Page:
The International Sustainability Standards Board (ISSB) has officially unveiled its global standards for sustainability and climate disclosure. The standards are anticipated to serve as the foundation for forthcoming reporting obligations on sustainability imposed by regulatory bodies worldwide.
Speaking at the launch event, ISSB chair Emmanuel Faber said: “Essentially, what we are doing here is bringing a solution which is accounting-based language. It is not a suite of ESG metrics or disclosures – it is a comprehensive language which is deemed to be consistent, verifiable and therefore decision useful.”
Starting in January 2024, the standards will be implemented for annual reporting periods. By 2025, companies will commence issuing disclosures in accordance with the standards.
The standards consist of two components and their respective risks and opportunities: S1, which pertains to general sustainability, and S2, focusing specifically on climate-related issues.
S1 mandates companies to disclose information concerning sustainability-related risks and opportunities which are relevant to the main recipients of general-purpose financial reports, including those who might be impacted by the entity’s financial position. S2 includes reporting of scopes 1, 2 and 3 greenhouse gas emissions, with an extra year allowed for scope 3 reporting.
Furthermore, the standards necessitate disclosure of the extent and proportion of assets and business operations susceptible to climate-related physical and transition risks, along with those aligned with climate-related opportunities. They also require the reporting of capital expenditure, financing and investment allocated towards climate-related risks and opportunities.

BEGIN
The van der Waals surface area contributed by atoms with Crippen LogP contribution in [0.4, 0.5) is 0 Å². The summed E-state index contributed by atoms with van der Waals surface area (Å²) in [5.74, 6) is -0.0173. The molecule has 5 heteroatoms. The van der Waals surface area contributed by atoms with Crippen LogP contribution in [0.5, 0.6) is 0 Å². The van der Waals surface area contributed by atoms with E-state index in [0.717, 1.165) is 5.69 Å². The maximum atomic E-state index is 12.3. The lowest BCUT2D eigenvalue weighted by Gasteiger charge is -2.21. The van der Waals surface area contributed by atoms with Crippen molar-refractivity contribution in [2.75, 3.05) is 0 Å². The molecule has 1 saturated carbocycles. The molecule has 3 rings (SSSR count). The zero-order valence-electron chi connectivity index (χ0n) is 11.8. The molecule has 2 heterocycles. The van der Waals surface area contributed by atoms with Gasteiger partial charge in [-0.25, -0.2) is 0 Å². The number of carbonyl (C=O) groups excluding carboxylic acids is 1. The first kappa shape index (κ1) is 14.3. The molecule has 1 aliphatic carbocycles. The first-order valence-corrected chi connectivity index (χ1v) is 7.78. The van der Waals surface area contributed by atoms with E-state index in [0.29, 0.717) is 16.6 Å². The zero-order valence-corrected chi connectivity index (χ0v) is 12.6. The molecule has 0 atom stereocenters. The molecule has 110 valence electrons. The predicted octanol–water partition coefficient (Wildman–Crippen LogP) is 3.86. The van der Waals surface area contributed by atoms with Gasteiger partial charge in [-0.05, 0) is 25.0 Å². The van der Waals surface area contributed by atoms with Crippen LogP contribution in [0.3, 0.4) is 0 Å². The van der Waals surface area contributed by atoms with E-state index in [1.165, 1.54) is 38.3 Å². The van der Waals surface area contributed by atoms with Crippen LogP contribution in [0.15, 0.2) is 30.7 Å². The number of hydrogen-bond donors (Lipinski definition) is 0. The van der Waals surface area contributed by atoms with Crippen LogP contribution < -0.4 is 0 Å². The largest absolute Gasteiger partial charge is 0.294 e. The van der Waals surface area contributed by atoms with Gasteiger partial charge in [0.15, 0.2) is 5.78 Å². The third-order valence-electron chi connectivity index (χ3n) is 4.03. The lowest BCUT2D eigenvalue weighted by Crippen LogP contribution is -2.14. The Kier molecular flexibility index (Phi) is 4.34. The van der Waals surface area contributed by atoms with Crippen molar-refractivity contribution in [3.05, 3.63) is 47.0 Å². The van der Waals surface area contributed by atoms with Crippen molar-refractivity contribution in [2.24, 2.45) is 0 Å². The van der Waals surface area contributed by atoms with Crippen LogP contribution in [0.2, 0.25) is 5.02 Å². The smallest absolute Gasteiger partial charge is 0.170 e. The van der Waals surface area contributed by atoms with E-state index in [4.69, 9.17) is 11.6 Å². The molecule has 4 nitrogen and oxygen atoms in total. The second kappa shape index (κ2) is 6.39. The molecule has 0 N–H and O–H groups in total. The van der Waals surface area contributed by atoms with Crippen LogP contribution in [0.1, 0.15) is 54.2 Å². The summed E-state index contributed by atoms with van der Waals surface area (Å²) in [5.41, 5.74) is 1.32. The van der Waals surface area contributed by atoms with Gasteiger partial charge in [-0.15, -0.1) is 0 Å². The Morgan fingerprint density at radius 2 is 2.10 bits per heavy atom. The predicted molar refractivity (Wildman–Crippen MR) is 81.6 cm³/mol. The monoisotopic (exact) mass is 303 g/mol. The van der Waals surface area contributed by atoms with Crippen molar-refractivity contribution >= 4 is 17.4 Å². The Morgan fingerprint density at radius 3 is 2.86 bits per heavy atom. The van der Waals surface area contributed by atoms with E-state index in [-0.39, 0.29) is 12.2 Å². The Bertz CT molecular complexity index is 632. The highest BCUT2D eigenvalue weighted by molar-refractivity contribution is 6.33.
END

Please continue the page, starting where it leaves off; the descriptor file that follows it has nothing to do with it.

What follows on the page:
Additionally, companies are required to disclose how climate-related factors are taken into account when determining executive remuneration, including the percentage of executive pay associated with climate considerations.
Speaking to Green Central Banking, Paul Schreiber of Reclaim Finance raised concerns about the limited scope of the standards, “notably due to its single materiality logic” which leaves room for companies to decide how they report, resulting in difficulties assessing the relevance and ambition of information derived from the standard. This, Schreiber says, differs from the European Sustainability Reporting Standards which are bound to the 1.5°C goal of the Paris Agreement.
“It is worth noting the standard includes the baseline indicators that are greenhouse gas emissions on scopes 1, 2 and 3 and elements on climate transition plans,” Schrieber said. “However, to have any impact these will need in-depth analysis from investors, NGOs or regulators, something that is not likely to happen that often.”
Aligning and complementing other standards will be a continuous problem in the world of ESG. China’s Ministry of Finance recommended re-examining the ISSB’s positioning of the standards as a “global baseline” given their failure to fully cater to the abilities of different jurisdictions to meet them. The CEO of the Global Reporting Initiative, Eelco van der Elden, welcomed the standards, saying that, where the GRI ensures transparency on an organisation’s impact, the ISSB supports efficient and resilient capital markets.
To initiate the process of adopting the standards, a transition implementation group will be established to provide assistance to companies. Furthermore, Faber indicated that additional requirements related to climate reporting might be included in the near future. These could encompass aspects such as the relationship with natural ecosystems, deforestation, biodiversity, and integration of just transition considerations.
This page was last updated July 3, 2023
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